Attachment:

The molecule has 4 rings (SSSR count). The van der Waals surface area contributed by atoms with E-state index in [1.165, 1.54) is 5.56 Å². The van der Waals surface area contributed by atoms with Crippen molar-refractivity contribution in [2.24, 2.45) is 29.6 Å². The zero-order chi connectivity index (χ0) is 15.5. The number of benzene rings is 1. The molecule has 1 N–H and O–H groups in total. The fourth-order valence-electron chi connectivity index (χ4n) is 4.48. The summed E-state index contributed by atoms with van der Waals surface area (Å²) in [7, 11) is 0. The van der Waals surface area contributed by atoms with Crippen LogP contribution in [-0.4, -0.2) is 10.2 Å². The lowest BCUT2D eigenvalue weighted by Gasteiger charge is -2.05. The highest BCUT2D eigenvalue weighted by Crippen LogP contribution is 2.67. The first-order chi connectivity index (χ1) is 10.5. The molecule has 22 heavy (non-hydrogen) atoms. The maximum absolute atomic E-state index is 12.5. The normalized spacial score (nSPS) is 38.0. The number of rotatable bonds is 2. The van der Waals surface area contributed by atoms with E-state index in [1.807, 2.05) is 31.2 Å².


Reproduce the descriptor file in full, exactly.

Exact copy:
The molecule has 4 rings (SSSR count). The van der Waals surface area contributed by atoms with E-state index in [1.165, 1.54) is 5.56 Å². The van der Waals surface area contributed by atoms with Crippen molar-refractivity contribution in [2.24, 2.45) is 29.6 Å². The zero-order chi connectivity index (χ0) is 15.5. The number of benzene rings is 1. The molecule has 1 N–H and O–H groups in total. The fourth-order valence-electron chi connectivity index (χ4n) is 4.48. The summed E-state index contributed by atoms with van der Waals surface area (Å²) in [7, 11) is 0. The van der Waals surface area contributed by atoms with Crippen LogP contribution in [-0.4, -0.2) is 10.2 Å². The lowest BCUT2D eigenvalue weighted by Gasteiger charge is -2.05. The highest BCUT2D eigenvalue weighted by Crippen LogP contribution is 2.67. The first-order chi connectivity index (χ1) is 10.5. The molecule has 22 heavy (non-hydrogen) atoms. The maximum absolute atomic E-state index is 12.5. The normalized spacial score (nSPS) is 38.0. The number of rotatable bonds is 2. The van der Waals surface area contributed by atoms with E-state index in [1.807, 2.05) is 31.2 Å².